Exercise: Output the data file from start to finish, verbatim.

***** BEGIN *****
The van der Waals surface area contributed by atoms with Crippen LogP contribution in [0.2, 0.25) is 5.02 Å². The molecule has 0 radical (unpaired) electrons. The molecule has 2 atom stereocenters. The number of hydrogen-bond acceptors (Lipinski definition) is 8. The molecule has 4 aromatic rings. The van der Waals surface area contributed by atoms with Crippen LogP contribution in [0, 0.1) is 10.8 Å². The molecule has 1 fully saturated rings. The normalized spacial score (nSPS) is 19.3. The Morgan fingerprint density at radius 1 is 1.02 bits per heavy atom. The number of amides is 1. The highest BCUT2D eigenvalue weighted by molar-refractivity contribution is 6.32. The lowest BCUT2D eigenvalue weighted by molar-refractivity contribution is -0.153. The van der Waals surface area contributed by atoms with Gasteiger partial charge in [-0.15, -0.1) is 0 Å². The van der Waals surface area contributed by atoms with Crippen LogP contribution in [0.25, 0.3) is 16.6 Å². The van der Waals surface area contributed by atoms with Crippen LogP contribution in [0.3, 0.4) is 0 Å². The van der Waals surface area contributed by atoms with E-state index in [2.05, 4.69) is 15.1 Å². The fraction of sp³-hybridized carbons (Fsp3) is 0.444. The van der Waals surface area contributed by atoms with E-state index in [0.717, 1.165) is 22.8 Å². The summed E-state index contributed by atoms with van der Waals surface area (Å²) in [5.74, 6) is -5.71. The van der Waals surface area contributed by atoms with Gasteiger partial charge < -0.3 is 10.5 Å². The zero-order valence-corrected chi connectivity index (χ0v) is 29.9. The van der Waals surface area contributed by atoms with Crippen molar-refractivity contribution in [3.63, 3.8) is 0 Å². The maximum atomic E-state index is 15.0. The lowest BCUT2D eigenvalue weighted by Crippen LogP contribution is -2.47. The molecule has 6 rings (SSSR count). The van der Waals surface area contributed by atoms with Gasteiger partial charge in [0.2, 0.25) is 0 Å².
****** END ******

The van der Waals surface area contributed by atoms with Crippen LogP contribution in [0.2, 0.25) is 5.02 Å². The molecule has 0 radical (unpaired) electrons. The molecule has 2 atom stereocenters. The number of hydrogen-bond acceptors (Lipinski definition) is 8. The molecule has 4 aromatic rings. The van der Waals surface area contributed by atoms with Crippen LogP contribution in [0, 0.1) is 10.8 Å². The molecule has 1 fully saturated rings. The normalized spacial score (nSPS) is 19.3. The Morgan fingerprint density at radius 1 is 1.02 bits per heavy atom. The number of amides is 1. The highest BCUT2D eigenvalue weighted by molar-refractivity contribution is 6.32. The lowest BCUT2D eigenvalue weighted by molar-refractivity contribution is -0.153. The van der Waals surface area contributed by atoms with Gasteiger partial charge in [-0.15, -0.1) is 0 Å². The van der Waals surface area contributed by atoms with Crippen LogP contribution in [0.25, 0.3) is 16.6 Å². The van der Waals surface area contributed by atoms with Crippen LogP contribution in [0.3, 0.4) is 0 Å². The van der Waals surface area contributed by atoms with E-state index in [2.05, 4.69) is 15.1 Å². The fraction of sp³-hybridized carbons (Fsp3) is 0.444. The van der Waals surface area contributed by atoms with E-state index in [0.717, 1.165) is 22.8 Å². The summed E-state index contributed by atoms with van der Waals surface area (Å²) in [5.74, 6) is -5.71. The van der Waals surface area contributed by atoms with Gasteiger partial charge < -0.3 is 10.5 Å². The zero-order valence-corrected chi connectivity index (χ0v) is 29.9. The van der Waals surface area contributed by atoms with Crippen molar-refractivity contribution in [3.63, 3.8) is 0 Å². The maximum atomic E-state index is 15.0. The lowest BCUT2D eigenvalue weighted by Crippen LogP contribution is -2.47. The molecule has 6 rings (SSSR count). The van der Waals surface area contributed by atoms with Gasteiger partial charge in [0.2, 0.25) is 0 Å².